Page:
Bugs galore, friends or foes?
I seem to have developed an allergy to insect bites. Years ago a bumble bee got trapped in my trouser leg, and in its frustration, stung me on the ankle. Having lived in Africa most of my life, it never occurred to me to get medical help for a sting. My leg blew up like a balloon, the swelling reaching up to my knee. I suffered for over a week, dunking my leg in cold baths, and applying ice packs as often as I could. They helped a little but not enough. Eventually the swelling subsided.
Since then I have had several bites, from a variety of bugs, and most have blown up rather rapidly, with some of the worst reactions coming from the smallest midges. It has taught me to rush for the antihistamine tablets and creams as soon as I am aware of a hit, in the sometimes vain hope of reducing the impact.
My most recent encounter was with a wasp. Yes, I was foolish, I thought there was a wasp nest in the creeper I wanted to trim, and I went to investigate. Swoosh they flew out at such speed, I was taken by surprise. One got me a direct hit on the forehead. I managed to run fast enough to avoid the rest adding to my woes. This was the consequence.
Later properly clad in protective clothing, armed with a long range spray I got my revenge.
Bugs, Wasps, Stings, midges, antihistamines,
I am struggling at the moment with nature taking over my garden. I am not a perfectionist when it comes to plants, but sometimes there is a limit as to how much control wild plants can be allowed to spread. This is especially difficult to explain when some of the wild flowers are stunning.
These beautiful flower belong to the ground elder plant. It is so pretty right now as it flowers, but beware of all those lovely seed heads developing. At the same time, below the surface it has a network or roots that resemble spaghetti, which suffocate all the other flowering plants in the flower bed, like the Phlox fighting for survival in the photo above. Digging it up is hard work and results in barrows filled with what looks like spaghetti bolognaise. If one tiny scrap of root is left it carries on growing with gusto.
It is hard to hate something so pretty, but there are times when it drives me mad.
Meanwhile back to editing my next book. Nearly as frustrating as dealing with weeds. All those extra words that manage to get in the wrong place that need to be sorted out.
What plant causes you problems?
What part of editing do you dislike most?
Sunshine has made a huge difference in the garden.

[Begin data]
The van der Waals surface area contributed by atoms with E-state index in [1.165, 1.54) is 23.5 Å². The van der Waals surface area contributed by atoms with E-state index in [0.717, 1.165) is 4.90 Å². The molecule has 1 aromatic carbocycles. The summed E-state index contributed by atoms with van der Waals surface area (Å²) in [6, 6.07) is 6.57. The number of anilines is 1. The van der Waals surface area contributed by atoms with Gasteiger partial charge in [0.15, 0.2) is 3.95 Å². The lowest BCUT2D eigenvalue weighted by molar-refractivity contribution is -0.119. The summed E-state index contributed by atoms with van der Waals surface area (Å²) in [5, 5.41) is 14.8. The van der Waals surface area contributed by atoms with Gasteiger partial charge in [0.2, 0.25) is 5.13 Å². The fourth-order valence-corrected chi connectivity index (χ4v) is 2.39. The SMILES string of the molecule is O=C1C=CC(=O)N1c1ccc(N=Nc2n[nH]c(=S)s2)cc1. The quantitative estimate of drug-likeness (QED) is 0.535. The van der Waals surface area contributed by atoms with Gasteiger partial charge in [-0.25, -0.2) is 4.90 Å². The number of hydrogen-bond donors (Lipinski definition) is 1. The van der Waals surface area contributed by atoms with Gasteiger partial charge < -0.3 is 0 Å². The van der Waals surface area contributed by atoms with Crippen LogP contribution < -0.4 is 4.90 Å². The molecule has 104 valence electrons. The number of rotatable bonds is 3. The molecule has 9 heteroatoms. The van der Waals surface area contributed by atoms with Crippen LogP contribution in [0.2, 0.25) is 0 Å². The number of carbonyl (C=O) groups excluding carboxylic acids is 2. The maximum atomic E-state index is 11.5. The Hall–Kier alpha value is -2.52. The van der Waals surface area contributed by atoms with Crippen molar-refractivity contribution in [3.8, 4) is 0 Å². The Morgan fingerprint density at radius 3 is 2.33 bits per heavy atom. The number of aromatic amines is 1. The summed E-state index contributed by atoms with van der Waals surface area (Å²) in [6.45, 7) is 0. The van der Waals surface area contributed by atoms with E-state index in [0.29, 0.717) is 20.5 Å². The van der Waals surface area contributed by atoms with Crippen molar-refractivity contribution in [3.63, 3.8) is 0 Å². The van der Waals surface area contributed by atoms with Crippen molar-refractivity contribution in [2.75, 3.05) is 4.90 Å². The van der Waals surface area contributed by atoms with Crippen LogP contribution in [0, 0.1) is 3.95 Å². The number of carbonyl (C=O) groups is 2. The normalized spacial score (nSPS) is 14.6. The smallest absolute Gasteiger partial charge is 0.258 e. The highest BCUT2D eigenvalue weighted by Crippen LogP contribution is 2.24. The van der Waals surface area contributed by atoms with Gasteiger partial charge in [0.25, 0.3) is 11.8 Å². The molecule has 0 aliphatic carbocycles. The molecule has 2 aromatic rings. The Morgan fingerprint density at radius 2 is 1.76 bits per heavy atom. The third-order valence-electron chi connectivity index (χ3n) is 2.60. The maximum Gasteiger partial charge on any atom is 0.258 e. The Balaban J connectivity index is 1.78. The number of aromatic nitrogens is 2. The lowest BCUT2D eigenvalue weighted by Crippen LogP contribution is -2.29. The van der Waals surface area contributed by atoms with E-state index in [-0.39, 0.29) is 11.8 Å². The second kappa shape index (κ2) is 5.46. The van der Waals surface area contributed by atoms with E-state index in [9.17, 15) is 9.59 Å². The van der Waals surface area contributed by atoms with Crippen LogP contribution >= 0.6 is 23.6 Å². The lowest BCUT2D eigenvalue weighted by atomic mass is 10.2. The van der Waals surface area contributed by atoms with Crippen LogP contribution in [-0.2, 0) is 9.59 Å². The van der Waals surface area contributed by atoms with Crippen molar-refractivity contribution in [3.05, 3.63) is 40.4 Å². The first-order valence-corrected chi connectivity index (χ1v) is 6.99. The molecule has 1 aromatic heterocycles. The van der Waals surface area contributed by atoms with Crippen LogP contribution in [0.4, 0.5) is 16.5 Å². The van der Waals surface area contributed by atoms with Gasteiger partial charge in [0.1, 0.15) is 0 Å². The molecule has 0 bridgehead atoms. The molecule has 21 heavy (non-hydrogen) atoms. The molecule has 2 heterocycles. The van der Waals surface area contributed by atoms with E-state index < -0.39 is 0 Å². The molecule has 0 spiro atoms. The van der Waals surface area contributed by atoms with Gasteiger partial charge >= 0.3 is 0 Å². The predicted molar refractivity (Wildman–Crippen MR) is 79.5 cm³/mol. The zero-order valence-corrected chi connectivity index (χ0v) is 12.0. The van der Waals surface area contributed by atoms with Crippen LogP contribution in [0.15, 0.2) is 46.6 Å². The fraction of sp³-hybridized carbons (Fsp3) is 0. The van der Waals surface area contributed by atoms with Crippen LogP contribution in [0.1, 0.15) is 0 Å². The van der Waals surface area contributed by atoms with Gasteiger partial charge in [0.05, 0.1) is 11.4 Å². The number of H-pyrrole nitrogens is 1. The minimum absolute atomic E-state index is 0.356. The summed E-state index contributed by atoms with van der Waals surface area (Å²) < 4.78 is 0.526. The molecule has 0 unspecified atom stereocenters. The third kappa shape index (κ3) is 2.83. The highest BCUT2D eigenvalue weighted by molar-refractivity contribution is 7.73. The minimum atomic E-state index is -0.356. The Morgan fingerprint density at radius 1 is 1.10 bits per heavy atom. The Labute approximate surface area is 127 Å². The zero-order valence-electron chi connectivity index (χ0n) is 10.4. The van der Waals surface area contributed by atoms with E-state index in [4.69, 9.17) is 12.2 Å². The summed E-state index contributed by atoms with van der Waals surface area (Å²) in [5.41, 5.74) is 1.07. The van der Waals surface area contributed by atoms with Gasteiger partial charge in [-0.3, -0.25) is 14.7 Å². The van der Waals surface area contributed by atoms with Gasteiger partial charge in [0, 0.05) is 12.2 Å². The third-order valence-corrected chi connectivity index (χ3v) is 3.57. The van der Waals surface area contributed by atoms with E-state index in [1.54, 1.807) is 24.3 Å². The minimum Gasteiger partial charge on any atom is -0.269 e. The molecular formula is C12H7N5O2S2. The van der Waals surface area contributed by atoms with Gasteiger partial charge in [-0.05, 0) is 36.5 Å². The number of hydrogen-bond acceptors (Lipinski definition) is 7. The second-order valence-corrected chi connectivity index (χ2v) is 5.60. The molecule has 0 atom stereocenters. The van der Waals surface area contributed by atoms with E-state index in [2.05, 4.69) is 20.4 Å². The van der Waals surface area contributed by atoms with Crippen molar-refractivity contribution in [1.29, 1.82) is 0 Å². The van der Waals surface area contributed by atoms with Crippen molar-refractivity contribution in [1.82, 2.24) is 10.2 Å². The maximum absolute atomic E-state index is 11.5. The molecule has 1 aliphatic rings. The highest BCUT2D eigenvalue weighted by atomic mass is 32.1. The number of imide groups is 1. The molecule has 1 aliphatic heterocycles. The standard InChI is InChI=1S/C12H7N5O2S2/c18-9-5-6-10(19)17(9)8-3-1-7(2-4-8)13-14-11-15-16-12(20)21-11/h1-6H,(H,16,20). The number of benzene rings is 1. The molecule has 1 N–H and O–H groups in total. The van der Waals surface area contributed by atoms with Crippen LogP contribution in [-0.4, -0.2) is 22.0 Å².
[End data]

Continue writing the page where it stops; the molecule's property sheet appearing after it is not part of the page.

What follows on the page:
It makes it hard to get on with revising my next book, but is lovely for guests to enjoy now that the B&B is open again.
Rosa Lutea Banksia is at it’s best, an Akiba is twining through it with a contrasting deep red/purple flower.
And my beautiful Tree Peony is bursting into bloom.
In the last few years I have spent more time in hospitals visiting loved ones than I had ever expected.
The hospitals ranged from The Children’s Hospital in Bristol, The Royal Devon and Exeter Hospital, The Bristol Royal Infirmary, Musgrove Park Hospital in Taunton, Franklyn Hospital in Exeter, with short forays to the community hospitals in Wellington and Williton.
In that time I have come to appreciate the stalwart efforts of the staff from the lowly cleaners to the amazingly skilled surgeons. The care and compassion of the ambulance teams, the nurses, physiotherapists, dieticians and the dozens of other support staff has been present in every ward and department I encountered during my visits. I know that many of these people are stretched to their limits, and don’t get the thanks and praise they deserve.
While the staff were all doing their best, it was easy to see some of the things that make their life more difficult. The shortage of full time staff on the wards, endless waiting for deliveries from pharmacy, the knock on effect of beds not being available, the lack of simple pieces of equipment can make a busy shift into a nightmare one.
I can only hope that some of these issues can be addressed to help ease the burden on those who care for our loved ones so well.
I’m hoping that all my hospital visits in the future will be confined to out-patients appointments.
On Monday 7th November, Peter will have his last round of Chemo. Still a long way to go to the end, but one more stage in his treatment is complete.
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The Mallaig Link.
Evening sunshine bringing out the best of the autumn colours.
This passion flower decided that getting entangled with the overhanging wisteria was not the way to go.